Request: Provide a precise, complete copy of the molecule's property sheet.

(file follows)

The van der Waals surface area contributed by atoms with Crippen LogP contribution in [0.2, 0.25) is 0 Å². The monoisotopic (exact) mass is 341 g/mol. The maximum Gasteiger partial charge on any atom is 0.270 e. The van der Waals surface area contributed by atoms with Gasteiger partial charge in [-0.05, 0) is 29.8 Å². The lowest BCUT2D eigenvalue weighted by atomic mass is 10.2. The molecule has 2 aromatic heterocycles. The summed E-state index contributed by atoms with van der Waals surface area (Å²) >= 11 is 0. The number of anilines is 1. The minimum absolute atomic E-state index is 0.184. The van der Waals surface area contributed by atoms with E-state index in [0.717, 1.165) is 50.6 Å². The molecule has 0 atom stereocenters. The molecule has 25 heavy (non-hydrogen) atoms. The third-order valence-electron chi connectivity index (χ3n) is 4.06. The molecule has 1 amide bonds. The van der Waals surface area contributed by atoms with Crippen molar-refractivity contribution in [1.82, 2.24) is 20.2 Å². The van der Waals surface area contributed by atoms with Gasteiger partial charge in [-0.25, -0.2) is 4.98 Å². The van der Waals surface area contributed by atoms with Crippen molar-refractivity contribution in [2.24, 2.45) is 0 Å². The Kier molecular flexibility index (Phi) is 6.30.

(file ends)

The van der Waals surface area contributed by atoms with Crippen LogP contribution in [0.2, 0.25) is 0 Å². The monoisotopic (exact) mass is 341 g/mol. The maximum Gasteiger partial charge on any atom is 0.270 e. The van der Waals surface area contributed by atoms with Gasteiger partial charge in [-0.05, 0) is 29.8 Å². The lowest BCUT2D eigenvalue weighted by atomic mass is 10.2. The molecule has 2 aromatic heterocycles. The summed E-state index contributed by atoms with van der Waals surface area (Å²) >= 11 is 0. The number of anilines is 1. The minimum absolute atomic E-state index is 0.184. The van der Waals surface area contributed by atoms with E-state index in [0.717, 1.165) is 50.6 Å². The molecule has 0 atom stereocenters. The molecule has 25 heavy (non-hydrogen) atoms. The third-order valence-electron chi connectivity index (χ3n) is 4.06. The molecule has 1 amide bonds. The van der Waals surface area contributed by atoms with Crippen molar-refractivity contribution in [1.82, 2.24) is 20.2 Å². The van der Waals surface area contributed by atoms with Gasteiger partial charge in [-0.25, -0.2) is 4.98 Å². The van der Waals surface area contributed by atoms with Crippen molar-refractivity contribution in [2.24, 2.45) is 0 Å². The Kier molecular flexibility index (Phi) is 6.30.